EDSA II Retrospective: When Gloria Resigned

Civil Society may be no better than Evil Society in:

The Real Victory of Joseph Estrada

I was mean to the Chief Justice in:

Davide Retires: Good Riddance

and he deserved it. So did his associate in this remembrance of a head turning and tell-all speech:

Chief Justice Panganiban In His Own Words

General Angelo Reyes and his Mutiny during Edsa II are recalled here:

When Last the Military Withdrew Support

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AmericanPainter said...

EMOTION - EMOTION - EMOTION!!! It was an emotional time and most people were whipped into an emotional frenzy including yourself. “I was fifty feet away cheering too, oblivious of the history I am now relating.”

Emotion drives logic out of the proverbial window and allows one to rationalize as being correct, that which is in fact improper. Supreme Court Justices are people and emotional Filipino’s regardless of their position and hindsight is always 20/20. I’m not defending what they did, I agree that it was wrong. But they were no less wrong than you were at the time. You didn’t see it then and neither did they. I’m sure they thought they were doing their job when in fact they were responding to their own as well as the emotion of their Filipino compatriots. It's difficult to ignore millions in the streets.

Once done, the Court was in a catch-22. They either declare themselves to have committed an illegal act or justify it. I doubt that any Supreme Court in any land will choose the former.

The same emotion of 2001 was attempted to be raised in 2005 but was unsuccessful. If it had been otherwise, you may have been writing the same story five years hence..

When emotion rules, it brings about “justice hurried is justice buried!"

AmericanPainter said...

DJB, from where I sit, I view the Philippines as filled with emotional Filipino’s too often willing to cross the line of common sense to achieve whatever they perceive to be justice at the time. It’s an emotional knee-jerk reaction without viewing the potential consequence. It happens every single day in the Philippines at some level.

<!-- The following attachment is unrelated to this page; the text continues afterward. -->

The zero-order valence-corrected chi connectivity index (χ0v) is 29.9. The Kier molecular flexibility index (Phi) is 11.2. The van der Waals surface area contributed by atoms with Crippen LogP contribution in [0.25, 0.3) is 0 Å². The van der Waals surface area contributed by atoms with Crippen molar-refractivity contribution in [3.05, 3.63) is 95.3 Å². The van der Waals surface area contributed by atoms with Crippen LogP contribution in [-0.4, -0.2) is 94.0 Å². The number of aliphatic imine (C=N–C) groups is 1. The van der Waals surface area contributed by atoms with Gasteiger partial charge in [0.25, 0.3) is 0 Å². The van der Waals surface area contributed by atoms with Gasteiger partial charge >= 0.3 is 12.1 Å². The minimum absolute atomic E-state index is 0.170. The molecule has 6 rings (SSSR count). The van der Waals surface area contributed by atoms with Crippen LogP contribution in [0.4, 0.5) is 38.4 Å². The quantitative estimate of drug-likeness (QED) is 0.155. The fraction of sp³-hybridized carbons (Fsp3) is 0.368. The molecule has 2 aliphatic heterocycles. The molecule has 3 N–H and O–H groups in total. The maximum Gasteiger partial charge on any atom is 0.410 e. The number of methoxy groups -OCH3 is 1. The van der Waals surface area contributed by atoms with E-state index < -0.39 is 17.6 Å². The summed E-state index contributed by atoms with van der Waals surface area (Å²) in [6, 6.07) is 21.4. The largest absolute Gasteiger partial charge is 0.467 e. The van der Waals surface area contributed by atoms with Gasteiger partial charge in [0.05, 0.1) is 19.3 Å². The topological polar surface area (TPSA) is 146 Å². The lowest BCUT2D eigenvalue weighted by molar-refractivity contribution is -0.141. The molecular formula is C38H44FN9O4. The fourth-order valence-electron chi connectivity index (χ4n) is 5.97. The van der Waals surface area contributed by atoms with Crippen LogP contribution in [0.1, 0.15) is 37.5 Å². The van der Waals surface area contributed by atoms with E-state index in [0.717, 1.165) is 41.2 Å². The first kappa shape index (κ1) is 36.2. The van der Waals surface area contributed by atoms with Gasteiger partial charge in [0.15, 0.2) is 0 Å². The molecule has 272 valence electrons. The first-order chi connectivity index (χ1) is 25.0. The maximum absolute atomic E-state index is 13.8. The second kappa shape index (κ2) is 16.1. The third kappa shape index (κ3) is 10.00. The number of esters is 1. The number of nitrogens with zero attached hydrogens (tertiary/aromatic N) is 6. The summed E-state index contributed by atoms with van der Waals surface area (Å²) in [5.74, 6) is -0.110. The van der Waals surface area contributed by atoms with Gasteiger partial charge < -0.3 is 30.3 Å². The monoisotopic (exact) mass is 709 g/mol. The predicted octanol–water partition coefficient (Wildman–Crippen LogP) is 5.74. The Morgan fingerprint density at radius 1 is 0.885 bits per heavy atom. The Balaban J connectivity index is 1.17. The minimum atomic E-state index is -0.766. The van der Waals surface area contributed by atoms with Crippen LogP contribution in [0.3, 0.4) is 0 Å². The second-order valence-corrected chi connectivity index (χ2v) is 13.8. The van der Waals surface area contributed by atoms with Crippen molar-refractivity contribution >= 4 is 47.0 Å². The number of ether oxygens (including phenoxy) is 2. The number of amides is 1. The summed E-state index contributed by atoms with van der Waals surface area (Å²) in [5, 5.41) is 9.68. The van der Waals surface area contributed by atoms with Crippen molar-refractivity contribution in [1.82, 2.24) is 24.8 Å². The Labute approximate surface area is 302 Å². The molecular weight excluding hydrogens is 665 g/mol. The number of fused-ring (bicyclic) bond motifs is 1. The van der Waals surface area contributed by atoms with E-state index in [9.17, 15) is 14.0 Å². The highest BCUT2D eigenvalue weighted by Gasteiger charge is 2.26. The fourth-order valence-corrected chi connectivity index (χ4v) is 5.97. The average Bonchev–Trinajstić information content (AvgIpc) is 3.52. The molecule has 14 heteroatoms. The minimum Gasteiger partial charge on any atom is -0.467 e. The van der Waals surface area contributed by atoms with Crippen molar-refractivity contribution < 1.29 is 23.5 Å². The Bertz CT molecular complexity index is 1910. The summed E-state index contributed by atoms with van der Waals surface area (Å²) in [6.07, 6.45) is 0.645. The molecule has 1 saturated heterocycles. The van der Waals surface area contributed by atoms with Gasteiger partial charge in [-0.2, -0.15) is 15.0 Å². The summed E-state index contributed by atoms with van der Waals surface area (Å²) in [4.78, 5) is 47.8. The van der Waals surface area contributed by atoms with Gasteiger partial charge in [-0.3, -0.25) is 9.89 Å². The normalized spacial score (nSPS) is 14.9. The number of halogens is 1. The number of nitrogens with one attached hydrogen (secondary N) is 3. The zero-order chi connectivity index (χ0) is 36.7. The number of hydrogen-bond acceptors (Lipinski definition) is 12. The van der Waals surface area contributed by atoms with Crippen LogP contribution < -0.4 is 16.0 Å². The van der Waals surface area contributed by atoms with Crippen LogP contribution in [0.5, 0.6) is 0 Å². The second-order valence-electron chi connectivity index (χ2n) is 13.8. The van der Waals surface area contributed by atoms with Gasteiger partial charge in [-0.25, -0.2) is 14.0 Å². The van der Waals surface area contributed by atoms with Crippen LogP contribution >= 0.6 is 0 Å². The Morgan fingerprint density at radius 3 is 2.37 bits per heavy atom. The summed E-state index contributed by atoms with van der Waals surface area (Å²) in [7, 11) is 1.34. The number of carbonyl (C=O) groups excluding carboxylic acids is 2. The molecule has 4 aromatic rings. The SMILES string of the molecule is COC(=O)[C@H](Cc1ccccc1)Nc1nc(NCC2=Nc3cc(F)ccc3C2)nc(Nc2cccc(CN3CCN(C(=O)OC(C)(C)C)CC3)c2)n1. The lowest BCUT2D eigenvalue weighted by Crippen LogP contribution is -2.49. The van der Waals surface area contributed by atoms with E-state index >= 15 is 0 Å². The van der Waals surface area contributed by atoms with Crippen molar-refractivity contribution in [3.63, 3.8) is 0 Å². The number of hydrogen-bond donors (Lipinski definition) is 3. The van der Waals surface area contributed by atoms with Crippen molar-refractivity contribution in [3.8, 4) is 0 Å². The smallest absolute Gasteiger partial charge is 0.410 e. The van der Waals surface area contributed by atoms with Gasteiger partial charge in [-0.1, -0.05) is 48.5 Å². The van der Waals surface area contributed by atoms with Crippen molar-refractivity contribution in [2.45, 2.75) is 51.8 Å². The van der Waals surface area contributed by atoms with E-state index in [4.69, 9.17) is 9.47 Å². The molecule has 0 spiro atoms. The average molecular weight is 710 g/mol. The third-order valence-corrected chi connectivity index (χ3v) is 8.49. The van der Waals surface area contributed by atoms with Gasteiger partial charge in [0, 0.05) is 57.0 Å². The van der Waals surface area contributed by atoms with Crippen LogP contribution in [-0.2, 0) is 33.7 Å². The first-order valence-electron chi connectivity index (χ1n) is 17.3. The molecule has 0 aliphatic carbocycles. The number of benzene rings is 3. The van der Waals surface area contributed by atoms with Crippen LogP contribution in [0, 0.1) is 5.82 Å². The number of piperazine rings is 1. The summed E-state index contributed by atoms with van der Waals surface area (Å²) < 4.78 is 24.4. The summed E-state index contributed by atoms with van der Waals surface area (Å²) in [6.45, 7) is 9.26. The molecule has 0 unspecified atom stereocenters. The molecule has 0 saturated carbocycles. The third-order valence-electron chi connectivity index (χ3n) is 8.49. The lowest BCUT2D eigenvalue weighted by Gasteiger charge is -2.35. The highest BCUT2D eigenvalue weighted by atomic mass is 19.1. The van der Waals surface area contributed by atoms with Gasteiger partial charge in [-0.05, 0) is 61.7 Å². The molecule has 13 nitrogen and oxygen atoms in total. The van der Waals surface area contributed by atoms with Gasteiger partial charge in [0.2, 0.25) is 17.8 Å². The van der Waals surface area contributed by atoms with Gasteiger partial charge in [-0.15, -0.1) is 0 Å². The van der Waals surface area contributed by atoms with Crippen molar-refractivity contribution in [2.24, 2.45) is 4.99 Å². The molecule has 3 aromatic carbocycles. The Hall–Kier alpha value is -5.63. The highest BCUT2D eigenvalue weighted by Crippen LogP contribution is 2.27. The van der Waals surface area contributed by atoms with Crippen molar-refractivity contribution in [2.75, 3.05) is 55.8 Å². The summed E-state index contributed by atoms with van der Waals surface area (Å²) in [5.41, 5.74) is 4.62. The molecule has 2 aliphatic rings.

There is a severe lack of discipline to obey laws among it’s people. They litter the streets with trash, men use the streets as public urinals. Drivers make two to three lanes out of one traffic lane, thus snarling traffic. Jeepney’s drive without headlights on the wrong side of the street at night. Pedestrians are ignored at crosswalks and don’t stand a chance. Drivers travel the wrong way on clearly marked one-way streets. There are countless examples.

The standard is set, “if you find a law inconvenient, ignore it.” It has nothing to do with poverty. I daresay that with such a standard, the Philippines will never pull itself up by it’s own bootstraps but instead make itself ever ready to accept public corruption. Corruption bleeds the lifeblood out of the country but ignoring laws makes the average Filipino citizen, just as corrupt as the leaders on a different scale.

As long as Filipino’s lack discipline, they will be unable to correct their own society and the Philippines will stew in it’s own juices.

All of the above is just my opinion.

Rizalist said...

AP--It's an opinion people really do need to hear more, although I guess in specific instances they might disagree with you about the wisest course of action. Disciplineis definitely not one of our strong points and chucking out the baby with the bath water a favorite sport.